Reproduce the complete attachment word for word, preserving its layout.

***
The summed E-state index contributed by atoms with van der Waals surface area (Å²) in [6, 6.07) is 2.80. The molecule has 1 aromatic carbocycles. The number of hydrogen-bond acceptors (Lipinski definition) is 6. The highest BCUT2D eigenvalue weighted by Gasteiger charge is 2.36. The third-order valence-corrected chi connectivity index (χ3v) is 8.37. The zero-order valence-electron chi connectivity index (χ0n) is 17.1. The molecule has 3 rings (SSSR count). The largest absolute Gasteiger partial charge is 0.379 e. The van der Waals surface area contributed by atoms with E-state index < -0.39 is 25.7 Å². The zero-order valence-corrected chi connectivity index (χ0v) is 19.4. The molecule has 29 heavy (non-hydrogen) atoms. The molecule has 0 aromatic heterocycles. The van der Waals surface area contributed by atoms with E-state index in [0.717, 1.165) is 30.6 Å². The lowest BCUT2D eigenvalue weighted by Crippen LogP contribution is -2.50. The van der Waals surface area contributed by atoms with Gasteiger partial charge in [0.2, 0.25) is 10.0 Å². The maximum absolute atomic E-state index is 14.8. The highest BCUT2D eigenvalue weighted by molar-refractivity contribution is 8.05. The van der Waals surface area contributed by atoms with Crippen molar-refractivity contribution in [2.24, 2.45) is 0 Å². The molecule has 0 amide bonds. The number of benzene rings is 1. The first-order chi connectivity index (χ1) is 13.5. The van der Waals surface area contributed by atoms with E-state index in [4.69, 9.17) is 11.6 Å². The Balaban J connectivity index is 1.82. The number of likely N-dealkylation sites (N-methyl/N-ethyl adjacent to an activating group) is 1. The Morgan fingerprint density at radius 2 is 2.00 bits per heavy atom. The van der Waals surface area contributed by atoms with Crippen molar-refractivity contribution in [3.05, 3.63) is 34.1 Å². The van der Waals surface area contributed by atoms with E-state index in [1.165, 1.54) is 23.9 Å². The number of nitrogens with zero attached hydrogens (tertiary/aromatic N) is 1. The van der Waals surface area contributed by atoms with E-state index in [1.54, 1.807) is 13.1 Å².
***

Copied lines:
The summed E-state index contributed by atoms with van der Waals surface area (Å²) in [6, 6.07) is 2.80. The molecule has 1 aromatic carbocycles. The number of hydrogen-bond acceptors (Lipinski definition) is 6. The highest BCUT2D eigenvalue weighted by Gasteiger charge is 2.36. The third-order valence-corrected chi connectivity index (χ3v) is 8.37. The zero-order valence-electron chi connectivity index (χ0n) is 17.1. The molecule has 3 rings (SSSR count). The largest absolute Gasteiger partial charge is 0.379 e. The van der Waals surface area contributed by atoms with E-state index < -0.39 is 25.7 Å². The zero-order valence-corrected chi connectivity index (χ0v) is 19.4. The molecule has 29 heavy (non-hydrogen) atoms. The molecule has 0 aromatic heterocycles. The van der Waals surface area contributed by atoms with E-state index in [0.717, 1.165) is 30.6 Å². The lowest BCUT2D eigenvalue weighted by Crippen LogP contribution is -2.50. The van der Waals surface area contributed by atoms with Gasteiger partial charge in [0.2, 0.25) is 10.0 Å². The maximum absolute atomic E-state index is 14.8. The highest BCUT2D eigenvalue weighted by molar-refractivity contribution is 8.05. The van der Waals surface area contributed by atoms with Crippen molar-refractivity contribution in [2.24, 2.45) is 0 Å². The molecule has 0 amide bonds. The number of benzene rings is 1. The first-order chi connectivity index (χ1) is 13.5. The van der Waals surface area contributed by atoms with E-state index in [4.69, 9.17) is 11.6 Å². The Balaban J connectivity index is 1.82. The number of likely N-dealkylation sites (N-methyl/N-ethyl adjacent to an activating group) is 1. The Morgan fingerprint density at radius 2 is 2.00 bits per heavy atom. The van der Waals surface area contributed by atoms with Crippen molar-refractivity contribution in [3.05, 3.63) is 34.1 Å². The van der Waals surface area contributed by atoms with E-state index in [1.165, 1.54) is 23.9 Å². The number of nitrogens with zero attached hydrogens (tertiary/aromatic N) is 1. The van der Waals surface area contributed by atoms with E-state index in [1.54, 1.807) is 13.1 Å².